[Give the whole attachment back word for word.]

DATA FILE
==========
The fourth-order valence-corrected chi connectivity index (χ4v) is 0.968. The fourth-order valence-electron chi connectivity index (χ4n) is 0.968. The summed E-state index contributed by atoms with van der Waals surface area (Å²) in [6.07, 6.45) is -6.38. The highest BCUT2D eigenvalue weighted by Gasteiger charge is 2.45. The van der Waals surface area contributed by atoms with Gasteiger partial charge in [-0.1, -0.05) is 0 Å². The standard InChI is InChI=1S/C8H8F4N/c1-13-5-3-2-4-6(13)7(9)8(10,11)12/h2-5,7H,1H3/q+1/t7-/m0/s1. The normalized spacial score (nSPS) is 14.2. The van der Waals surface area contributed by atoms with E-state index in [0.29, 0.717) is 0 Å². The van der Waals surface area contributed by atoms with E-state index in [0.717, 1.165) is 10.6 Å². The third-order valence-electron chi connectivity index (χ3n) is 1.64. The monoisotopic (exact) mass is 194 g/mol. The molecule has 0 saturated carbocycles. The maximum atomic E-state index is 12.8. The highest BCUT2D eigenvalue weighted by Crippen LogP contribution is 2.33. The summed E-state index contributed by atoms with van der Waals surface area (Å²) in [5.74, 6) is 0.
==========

The fourth-order valence-corrected chi connectivity index (χ4v) is 0.968. The fourth-order valence-electron chi connectivity index (χ4n) is 0.968. The summed E-state index contributed by atoms with van der Waals surface area (Å²) in [6.07, 6.45) is -6.38. The highest BCUT2D eigenvalue weighted by Gasteiger charge is 2.45. The van der Waals surface area contributed by atoms with Gasteiger partial charge in [-0.1, -0.05) is 0 Å². The standard InChI is InChI=1S/C8H8F4N/c1-13-5-3-2-4-6(13)7(9)8(10,11)12/h2-5,7H,1H3/q+1/t7-/m0/s1. The normalized spacial score (nSPS) is 14.2. The van der Waals surface area contributed by atoms with E-state index in [0.29, 0.717) is 0 Å². The van der Waals surface area contributed by atoms with E-state index in [0.717, 1.165) is 10.6 Å². The third-order valence-electron chi connectivity index (χ3n) is 1.64. The monoisotopic (exact) mass is 194 g/mol. The molecule has 0 saturated carbocycles. The maximum atomic E-state index is 12.8. The highest BCUT2D eigenvalue weighted by Crippen LogP contribution is 2.33. The summed E-state index contributed by atoms with van der Waals surface area (Å²) in [5.74, 6) is 0.